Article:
Statistical analysis of spatial pattern in plant communities

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A direct way of spatial series analysis is presented to analyze spatial pattern of multispecies communities. A test of randomness is proposed based on the average number of species per plots and its variance in a series of increasing plot sizes. Complete spatial randomness is used as a neutral or null hypothesis model. The usefulness of the method is demonstrated in a study of the regeneration pattern in a Hungarian beech forest (Melico-Fagetum silvaticae) after clear-cutting. This suggests four characteristic plot sizes for describing the vegetation. The maximum area, that is the plot size at which vegetation heterogeneity is maximal, is 1.3 m by 1.3 m. The comparative area, where variation is reduced, is 2 m by 2 m. The discriminatory area, where the average number of species for the actual and the random community is significantly different, is 4 m by 4 m. The spurious area, which is an upper limit of the relevant plot sizes for the studied community, is 8.5 m by 8.5 m. -from Author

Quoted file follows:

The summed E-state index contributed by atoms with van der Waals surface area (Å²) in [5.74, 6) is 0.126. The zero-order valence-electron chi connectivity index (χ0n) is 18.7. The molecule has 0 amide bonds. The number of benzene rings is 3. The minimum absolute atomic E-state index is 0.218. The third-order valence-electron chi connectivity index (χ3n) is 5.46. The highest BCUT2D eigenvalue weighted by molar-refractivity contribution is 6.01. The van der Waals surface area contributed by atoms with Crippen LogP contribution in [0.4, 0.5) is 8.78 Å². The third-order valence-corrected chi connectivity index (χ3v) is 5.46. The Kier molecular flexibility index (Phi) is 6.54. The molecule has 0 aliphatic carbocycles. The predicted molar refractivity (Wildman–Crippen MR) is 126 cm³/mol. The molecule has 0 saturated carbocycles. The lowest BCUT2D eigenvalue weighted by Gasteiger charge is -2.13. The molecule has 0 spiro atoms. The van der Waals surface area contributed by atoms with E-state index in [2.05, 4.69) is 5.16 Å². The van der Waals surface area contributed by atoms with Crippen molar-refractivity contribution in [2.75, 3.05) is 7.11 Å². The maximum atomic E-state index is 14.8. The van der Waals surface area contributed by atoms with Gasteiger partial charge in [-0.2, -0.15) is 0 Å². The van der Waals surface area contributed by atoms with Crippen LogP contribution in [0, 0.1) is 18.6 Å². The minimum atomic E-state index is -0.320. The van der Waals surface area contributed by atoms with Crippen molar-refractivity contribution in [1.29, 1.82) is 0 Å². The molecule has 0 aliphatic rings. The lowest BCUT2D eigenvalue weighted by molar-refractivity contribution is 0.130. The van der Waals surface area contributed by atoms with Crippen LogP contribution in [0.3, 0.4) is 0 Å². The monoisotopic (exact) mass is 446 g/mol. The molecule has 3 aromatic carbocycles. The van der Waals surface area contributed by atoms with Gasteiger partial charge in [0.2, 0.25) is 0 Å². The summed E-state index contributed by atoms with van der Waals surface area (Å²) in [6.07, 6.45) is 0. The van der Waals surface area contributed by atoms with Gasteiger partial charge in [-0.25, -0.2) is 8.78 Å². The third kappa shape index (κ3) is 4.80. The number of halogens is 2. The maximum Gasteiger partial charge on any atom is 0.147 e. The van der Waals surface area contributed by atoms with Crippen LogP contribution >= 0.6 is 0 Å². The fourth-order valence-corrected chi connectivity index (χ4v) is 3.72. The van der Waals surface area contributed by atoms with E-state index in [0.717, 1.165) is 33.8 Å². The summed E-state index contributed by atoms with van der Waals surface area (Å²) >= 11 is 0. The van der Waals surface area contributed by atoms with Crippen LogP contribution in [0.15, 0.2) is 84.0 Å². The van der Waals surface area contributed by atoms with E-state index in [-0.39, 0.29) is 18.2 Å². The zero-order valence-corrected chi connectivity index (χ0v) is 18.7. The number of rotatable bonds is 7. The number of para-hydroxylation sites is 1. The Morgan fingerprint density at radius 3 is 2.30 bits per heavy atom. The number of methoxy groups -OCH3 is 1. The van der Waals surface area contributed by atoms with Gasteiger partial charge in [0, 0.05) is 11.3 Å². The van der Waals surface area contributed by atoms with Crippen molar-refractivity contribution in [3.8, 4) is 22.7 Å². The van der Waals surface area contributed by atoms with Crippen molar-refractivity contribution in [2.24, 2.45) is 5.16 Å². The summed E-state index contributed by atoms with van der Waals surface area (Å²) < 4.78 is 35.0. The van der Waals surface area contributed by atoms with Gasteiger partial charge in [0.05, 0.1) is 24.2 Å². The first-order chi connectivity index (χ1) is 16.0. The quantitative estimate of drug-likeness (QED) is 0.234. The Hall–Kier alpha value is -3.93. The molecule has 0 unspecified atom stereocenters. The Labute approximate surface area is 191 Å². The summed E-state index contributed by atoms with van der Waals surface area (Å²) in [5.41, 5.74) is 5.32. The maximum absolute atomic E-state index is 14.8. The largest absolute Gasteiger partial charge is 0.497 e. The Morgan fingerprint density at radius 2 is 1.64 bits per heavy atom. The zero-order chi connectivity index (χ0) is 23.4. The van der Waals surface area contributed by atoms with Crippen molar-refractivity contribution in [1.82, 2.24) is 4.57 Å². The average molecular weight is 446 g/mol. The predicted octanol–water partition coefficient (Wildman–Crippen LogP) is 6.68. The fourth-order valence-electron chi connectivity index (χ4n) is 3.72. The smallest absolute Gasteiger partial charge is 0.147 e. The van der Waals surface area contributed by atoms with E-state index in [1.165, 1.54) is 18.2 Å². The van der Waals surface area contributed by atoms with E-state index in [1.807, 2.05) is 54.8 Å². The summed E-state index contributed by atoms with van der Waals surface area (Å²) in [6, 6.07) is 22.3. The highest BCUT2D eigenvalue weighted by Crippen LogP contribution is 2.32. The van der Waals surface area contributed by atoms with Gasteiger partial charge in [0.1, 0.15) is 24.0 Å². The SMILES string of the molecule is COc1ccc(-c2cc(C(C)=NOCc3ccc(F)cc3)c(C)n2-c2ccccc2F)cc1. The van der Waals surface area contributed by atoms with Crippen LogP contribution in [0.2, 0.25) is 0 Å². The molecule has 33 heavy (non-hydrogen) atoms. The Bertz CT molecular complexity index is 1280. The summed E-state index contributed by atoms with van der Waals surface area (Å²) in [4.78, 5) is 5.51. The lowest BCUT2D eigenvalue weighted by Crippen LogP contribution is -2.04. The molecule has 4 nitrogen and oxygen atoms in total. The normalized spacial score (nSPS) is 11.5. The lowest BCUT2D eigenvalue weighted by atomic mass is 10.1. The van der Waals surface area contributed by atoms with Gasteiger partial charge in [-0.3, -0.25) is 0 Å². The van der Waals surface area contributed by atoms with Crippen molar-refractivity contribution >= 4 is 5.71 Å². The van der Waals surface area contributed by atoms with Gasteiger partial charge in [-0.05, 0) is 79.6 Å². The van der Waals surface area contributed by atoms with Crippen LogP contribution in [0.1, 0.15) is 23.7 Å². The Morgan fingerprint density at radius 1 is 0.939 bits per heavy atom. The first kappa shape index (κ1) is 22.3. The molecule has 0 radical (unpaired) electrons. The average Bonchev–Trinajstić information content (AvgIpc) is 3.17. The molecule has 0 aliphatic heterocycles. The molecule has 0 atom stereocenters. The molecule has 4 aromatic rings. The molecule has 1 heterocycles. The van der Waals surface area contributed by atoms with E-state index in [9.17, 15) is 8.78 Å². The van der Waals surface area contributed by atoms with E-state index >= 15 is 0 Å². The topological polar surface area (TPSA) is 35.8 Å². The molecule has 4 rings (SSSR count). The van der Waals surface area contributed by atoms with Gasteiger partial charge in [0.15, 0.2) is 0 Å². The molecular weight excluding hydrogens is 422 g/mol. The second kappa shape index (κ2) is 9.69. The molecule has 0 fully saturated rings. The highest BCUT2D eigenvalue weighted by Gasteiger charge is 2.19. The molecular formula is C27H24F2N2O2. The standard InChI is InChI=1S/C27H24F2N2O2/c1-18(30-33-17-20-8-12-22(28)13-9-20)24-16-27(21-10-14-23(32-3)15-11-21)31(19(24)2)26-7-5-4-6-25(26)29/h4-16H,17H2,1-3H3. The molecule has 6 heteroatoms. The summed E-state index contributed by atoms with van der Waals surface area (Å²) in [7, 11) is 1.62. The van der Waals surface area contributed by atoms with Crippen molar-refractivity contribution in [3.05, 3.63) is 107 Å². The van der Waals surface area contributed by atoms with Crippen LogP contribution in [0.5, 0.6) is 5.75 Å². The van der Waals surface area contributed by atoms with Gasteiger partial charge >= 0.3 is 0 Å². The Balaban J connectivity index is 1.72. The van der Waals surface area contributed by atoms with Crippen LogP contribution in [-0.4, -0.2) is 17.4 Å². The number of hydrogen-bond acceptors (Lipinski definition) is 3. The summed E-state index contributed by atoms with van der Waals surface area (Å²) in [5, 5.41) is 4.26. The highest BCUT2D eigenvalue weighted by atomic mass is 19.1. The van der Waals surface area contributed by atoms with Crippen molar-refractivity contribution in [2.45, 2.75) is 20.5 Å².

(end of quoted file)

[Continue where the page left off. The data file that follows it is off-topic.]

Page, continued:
Original languageEnglish
Pages (from-to)33-41
Number of pages9
Issue number1
Publication statusPublished - Jan 1 1994

ASJC Scopus subject areas

  • Ecology

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